This was a workshop held by Healthwatch, to consult with the local community in Enfield to gather ideas and feed back to healthcare providers which services to bring closer to home.
Top subjects were mental health services and blood tests, but there were a spread of other subjects and a very vocal deaf community who demanded access to information - as without this people aren't getting the support they need.
Our continuing quest to find out more from the supporters of Amnesty - how can the structure of the organisation change and what are the reasons that make people take action? Bristol's workshop was held on a boat, but at the next event in London we'll be back on solid ground!
I'm really happy to say that I'm now a member of this printmaker's gallery on the south bank in London. Gabriel's Wharf is just next to the Oxo tower on the southbank, a short hop along from the Tate Modern.
My work is on display here and can be bought at the gallery.
I was asked by the New Citizenship Project to attend a patient and clinician consultation on behalf of Moorfields Eye Hospital.
The information gathered is being used by Moorfields to create a patient toolkit, to be shared throughout the eye care teams across the UK. Some very inspirational stories and wonderful people were present.
This image of me drawing the image was used in Moorfields most recent annual report.
I was recently asked by the School of Arts and Digital Industries at UEL to capture talks and discussion for one day during their conference on Digital Storytelling.
The Q&A session at the end was the most provocative, with most of the panel suggesting to the audience to get out of their comfort zone, cross thresholds and invite more people in from different backgrounds and cultures.
The 'Health' topic had a lot of debate, and there were health professionals present who wanted to include storytelling in their clinical practice in order to improve patient outcomes and to share good practice.
This event held in Cardiff, Wales, brought together people affected by Parkinson's in order to find out what helped empower them and make them feel part of a community.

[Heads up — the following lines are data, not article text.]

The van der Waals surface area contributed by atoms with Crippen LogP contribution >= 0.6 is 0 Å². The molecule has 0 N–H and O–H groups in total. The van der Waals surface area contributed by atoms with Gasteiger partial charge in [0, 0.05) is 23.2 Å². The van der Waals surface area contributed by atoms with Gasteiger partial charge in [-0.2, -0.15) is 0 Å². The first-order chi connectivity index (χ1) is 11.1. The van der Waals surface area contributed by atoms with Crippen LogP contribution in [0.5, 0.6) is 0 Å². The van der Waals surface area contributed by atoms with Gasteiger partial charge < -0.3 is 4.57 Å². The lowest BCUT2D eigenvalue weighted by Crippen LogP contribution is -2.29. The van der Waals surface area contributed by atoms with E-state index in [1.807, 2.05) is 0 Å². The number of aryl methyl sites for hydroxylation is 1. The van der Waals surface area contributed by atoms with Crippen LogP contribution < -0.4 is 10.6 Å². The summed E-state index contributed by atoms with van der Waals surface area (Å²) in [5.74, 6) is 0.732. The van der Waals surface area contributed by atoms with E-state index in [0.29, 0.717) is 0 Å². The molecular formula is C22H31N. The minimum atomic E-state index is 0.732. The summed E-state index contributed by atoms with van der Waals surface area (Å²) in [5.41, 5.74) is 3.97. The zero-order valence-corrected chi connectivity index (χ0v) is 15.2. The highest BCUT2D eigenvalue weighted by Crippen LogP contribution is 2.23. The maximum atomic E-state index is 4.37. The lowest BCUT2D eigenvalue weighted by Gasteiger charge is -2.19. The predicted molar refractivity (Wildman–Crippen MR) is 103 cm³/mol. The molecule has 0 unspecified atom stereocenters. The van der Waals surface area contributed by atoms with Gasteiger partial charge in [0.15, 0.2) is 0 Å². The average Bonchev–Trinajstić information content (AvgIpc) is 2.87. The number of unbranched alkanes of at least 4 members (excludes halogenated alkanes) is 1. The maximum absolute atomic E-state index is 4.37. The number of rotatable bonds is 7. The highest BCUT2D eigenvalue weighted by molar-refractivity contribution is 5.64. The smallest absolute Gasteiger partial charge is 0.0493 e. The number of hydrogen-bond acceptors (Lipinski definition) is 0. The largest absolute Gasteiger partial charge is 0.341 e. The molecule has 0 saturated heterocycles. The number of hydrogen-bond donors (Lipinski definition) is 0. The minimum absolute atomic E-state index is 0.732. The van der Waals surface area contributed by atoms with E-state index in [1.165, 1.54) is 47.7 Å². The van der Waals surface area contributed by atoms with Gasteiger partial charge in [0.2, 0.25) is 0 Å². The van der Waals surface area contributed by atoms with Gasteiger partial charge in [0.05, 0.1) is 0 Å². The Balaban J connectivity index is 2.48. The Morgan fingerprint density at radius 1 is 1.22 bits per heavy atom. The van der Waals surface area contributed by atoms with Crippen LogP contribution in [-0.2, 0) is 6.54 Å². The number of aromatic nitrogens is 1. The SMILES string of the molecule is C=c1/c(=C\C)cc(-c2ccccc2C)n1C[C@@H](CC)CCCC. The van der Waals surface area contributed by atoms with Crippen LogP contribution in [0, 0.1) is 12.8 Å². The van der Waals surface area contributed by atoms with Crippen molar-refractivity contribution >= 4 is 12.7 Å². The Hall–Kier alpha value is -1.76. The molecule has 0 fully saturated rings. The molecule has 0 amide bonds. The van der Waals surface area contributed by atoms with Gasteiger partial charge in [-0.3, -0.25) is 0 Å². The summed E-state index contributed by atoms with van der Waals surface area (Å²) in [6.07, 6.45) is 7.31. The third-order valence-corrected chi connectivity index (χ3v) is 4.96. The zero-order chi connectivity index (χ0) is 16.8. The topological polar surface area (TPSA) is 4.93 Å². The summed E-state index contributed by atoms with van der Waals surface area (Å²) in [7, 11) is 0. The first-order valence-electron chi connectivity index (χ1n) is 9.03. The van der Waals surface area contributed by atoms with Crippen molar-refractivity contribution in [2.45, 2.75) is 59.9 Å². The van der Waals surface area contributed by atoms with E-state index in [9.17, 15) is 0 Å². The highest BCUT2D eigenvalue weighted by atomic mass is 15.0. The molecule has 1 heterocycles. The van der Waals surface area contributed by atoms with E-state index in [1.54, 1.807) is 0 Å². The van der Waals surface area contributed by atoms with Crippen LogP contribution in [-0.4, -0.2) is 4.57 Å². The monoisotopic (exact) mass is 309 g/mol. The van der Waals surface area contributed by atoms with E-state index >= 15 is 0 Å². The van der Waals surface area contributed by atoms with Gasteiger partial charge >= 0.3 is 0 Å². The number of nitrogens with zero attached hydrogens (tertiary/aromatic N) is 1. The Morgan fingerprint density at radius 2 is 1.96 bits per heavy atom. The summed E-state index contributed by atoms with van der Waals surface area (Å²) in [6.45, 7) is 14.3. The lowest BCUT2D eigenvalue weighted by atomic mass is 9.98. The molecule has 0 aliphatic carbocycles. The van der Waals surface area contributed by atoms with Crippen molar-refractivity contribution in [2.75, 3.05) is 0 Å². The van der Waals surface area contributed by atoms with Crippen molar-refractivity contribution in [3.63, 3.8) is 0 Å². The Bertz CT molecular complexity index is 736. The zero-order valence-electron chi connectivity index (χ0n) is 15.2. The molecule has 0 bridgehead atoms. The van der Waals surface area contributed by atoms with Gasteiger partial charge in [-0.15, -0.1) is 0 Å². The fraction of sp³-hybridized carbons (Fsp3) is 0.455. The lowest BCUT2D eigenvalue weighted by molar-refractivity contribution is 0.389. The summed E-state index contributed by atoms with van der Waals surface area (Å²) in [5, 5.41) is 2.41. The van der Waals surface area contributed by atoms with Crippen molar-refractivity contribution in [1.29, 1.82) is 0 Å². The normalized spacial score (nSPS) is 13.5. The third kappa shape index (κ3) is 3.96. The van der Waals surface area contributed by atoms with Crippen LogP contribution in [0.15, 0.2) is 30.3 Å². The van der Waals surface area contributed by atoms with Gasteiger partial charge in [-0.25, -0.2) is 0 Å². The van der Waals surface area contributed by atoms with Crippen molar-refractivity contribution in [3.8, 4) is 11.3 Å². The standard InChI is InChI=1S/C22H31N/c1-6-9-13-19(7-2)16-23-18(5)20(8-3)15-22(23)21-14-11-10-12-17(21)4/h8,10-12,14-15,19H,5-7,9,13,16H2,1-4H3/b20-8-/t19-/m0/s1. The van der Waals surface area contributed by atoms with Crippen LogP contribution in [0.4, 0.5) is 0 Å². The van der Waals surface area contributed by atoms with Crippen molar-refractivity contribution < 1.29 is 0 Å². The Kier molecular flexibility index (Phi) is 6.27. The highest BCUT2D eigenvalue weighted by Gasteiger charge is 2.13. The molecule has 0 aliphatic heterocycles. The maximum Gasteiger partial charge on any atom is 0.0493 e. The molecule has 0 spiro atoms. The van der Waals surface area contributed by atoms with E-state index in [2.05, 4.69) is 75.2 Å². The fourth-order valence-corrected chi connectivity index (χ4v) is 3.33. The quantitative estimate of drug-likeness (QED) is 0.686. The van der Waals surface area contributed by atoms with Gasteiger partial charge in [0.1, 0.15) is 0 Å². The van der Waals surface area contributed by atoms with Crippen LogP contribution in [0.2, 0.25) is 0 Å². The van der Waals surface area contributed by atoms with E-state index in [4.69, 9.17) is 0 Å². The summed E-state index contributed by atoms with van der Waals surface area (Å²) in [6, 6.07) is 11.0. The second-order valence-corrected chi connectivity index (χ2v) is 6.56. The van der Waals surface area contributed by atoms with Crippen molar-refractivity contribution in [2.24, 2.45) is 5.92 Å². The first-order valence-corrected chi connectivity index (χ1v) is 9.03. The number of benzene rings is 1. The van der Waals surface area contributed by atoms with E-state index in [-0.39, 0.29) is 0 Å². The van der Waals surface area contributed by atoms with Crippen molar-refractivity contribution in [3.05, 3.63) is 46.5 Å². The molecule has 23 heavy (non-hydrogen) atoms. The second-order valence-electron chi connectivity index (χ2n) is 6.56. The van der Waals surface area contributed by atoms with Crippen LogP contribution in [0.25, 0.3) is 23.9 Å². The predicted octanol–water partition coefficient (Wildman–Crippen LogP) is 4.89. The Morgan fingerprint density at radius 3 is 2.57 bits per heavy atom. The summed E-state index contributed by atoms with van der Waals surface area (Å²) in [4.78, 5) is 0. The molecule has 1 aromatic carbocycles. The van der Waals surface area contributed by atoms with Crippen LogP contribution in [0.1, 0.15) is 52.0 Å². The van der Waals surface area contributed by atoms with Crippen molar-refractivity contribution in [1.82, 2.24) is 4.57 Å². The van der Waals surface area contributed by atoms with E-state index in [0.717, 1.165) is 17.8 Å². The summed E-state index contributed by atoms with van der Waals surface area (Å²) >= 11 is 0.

It was very moving to hear people's stories and I was humbled by how resilient and generous the people in the room were, especially those who volunteer their time to support others, despite living with Parkinson's.
What came through repeatedly was the warmth of the local community, and how that had helped people pull through and forge new friendships.
I also learnt a word in Welsh: 'Cwtch'. There is no direct translation into English.
A cwtch is a cuddle or hug, but its other meaning is a safe place to store things, and it's a much more bear-like hug than its English counterpart!
Yesterday I was working for the police in Reading, they held a world cafe for women from BME backgrounds. Questions were asked of the group and I was there to reflect the hopes and needs of the people in the room.
There was lots of discussion and ideas and hopefully from the seeds planted here, stronger bonds and relationships will grow.
In the light of recent events these kinds of meetings are more important than ever.
Some continuing experiments in the virtual world using my new Ipad Pro (whoop!).
As the subject is all about performance and scoping audiences, I felt compelled to get a David Bowie reference in there, see if you can spot it...
hard to miss really...
This has been fun - I'd recommend it for honing down your ideas and sharing them post-event, or if you're trying to spice up a report or research project - anything where you're trying to engage people and share your ideas!
I work mainly as a visual minute taker at live events and my background is in theatre and illustration. I also screen print my own prints. I like smile-in-the-mind imagery, thoughtful, playful, eye-catching.